As the plague ravaged much of Europe, fear and paranoia spread like a wildfire. Desperate people needed someone or something to blame for the pain and horrors afflicting the land. A mix of superstition and religion led to hysteria surrounding witches being the cause of the death. The Witch Finders were formed to arrest, interrogate, and execute anyone they deemed a witch. Writer/director Neil Marshall (The Descent, Dog Soldiers) dives into the madness in The Reckoning, which is inspired by actual events.
The Reckoning takes place in 1665 England. Grace (Charlotte Kirk – who also wrote the film) and Joseph Haverstock (Joe Anderson) are a happy couple with their own farm, keeping to themselves. They have just welcomed a baby girl, Abby, to the world and love her deeply. In a cruel twist of fate, Joseph becomes ill with ‘the sickness.’ In order to save his wife and child from the same horrific fate, Joseph ends his own life. That seemingly selfless act only leads to more heartbreak and devastation than Joseph ever imagined.
Shortly after Grace finds and buries Joseph’s body – squire Peck (Mark Ryan) sees a window of opportunity. Not only does he want to make sure he gets the rent he’s owed, but he fancies Grace. He tries to force himself upon her, but she manages to evade his advances. Humiliated and angry, Peck does the only logical thing and accuses Grace of witchcraft, sending the town into a frenzy. Grace is arrested and thrown into jail. Peck calls on the services of Judge Moorcroft (Sean Pertwee) – who was one of England’s cruelest Witch Hunters. Moorcroft happens to be the same Witch Hunter who accused and killed Grace’s mother for being a witch decades earlier. Grace locks into a battle of wills with Moorcroft, trying to avoid the same fate as her mother.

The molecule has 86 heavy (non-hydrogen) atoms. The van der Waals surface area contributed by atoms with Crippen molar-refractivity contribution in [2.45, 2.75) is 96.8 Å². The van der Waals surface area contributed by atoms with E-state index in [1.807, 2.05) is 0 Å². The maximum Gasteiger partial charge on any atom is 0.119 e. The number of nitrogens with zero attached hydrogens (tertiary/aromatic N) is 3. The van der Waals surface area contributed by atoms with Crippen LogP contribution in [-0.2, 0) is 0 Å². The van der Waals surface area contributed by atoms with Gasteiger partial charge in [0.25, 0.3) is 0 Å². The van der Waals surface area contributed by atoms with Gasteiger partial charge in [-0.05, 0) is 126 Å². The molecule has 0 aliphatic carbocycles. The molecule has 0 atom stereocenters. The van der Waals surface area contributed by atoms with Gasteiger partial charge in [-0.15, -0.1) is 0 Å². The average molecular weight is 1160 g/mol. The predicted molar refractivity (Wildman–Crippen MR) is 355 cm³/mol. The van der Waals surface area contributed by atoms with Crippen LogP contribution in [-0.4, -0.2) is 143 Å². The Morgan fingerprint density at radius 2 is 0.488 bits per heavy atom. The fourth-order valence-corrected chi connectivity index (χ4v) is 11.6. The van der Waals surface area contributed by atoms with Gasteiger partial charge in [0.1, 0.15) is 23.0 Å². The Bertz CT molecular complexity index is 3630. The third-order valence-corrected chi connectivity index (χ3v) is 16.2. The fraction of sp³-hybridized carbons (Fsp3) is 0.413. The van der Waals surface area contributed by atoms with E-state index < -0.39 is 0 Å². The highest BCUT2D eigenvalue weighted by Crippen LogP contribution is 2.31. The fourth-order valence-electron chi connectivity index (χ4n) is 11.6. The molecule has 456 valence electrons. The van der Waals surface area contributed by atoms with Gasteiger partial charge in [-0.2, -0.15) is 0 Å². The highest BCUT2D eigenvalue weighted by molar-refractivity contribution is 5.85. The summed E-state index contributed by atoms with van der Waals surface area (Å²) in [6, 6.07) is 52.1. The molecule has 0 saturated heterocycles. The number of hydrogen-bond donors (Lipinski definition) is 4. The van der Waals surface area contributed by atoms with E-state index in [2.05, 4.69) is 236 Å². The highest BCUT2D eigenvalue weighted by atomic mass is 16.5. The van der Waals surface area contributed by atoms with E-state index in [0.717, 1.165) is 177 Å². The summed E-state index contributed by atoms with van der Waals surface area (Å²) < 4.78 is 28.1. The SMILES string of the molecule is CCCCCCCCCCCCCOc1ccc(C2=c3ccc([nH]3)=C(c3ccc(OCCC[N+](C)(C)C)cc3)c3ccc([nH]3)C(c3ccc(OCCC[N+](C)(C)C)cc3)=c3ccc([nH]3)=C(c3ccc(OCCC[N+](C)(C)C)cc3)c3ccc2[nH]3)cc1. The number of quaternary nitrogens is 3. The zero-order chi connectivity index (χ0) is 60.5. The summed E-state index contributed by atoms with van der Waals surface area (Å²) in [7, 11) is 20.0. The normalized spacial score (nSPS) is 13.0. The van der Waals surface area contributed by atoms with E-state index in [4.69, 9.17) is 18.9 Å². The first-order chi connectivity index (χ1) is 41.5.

What women that were accused of witchcraft had to go through was horrific and terrible. Marshall and team do not hold back when depicting these acts of torture. The Reckoning lines up torture method after torture method that Moorcroft makes Grace endure. Many of them are so vial that they are not for those with queasy stomachs. The Reckoning tries to do these women service by bringing these horrors to light and not sugar coating them. They may not be easy to watch but are a powerful part of the story and add to the atmosphere that Marshall has created.
This atmosphere is one of the aspects of The Reckoning that stands out the most. The settings, script, and characters all help to transport the audience back to this harrowing time. There are some outstanding visuals throughout the film. Marshall masters framing and lighting in certain shots that will be stuck in the audience’s mind for quite some time. He blends shots from different viewpoints and times to make for an interesting narrative experience. Tales of witchcraft and witch hunts have been told before, but The Reckoning manages to feel like a fresh story. Kirk’s impressive performance is a strength of the film and helps drive it forward. Some of the other actors were a bit rigid, but I enjoyed Kirk’s range.
The major issue with The Reckoning lie in its repetitiveness. An exchange of wills between Moorcroft and Grace, get tortured, back to the cell, dream about demons – rinse and repeat. This same formula encompasses a bulk of the film. The momentum from a strong opening fades fairly quickly. The methods of torture change, and the dreams are slightly different – but there isn’t enough variance. A solid leading performance, great camerawork/cinematography, and haunting visuals don’t reach their potential due to this repetition in the script. That being said, there is enough here to warrant a watch – keeping in mind the graphic nature and brutality make this far from a family friendly film.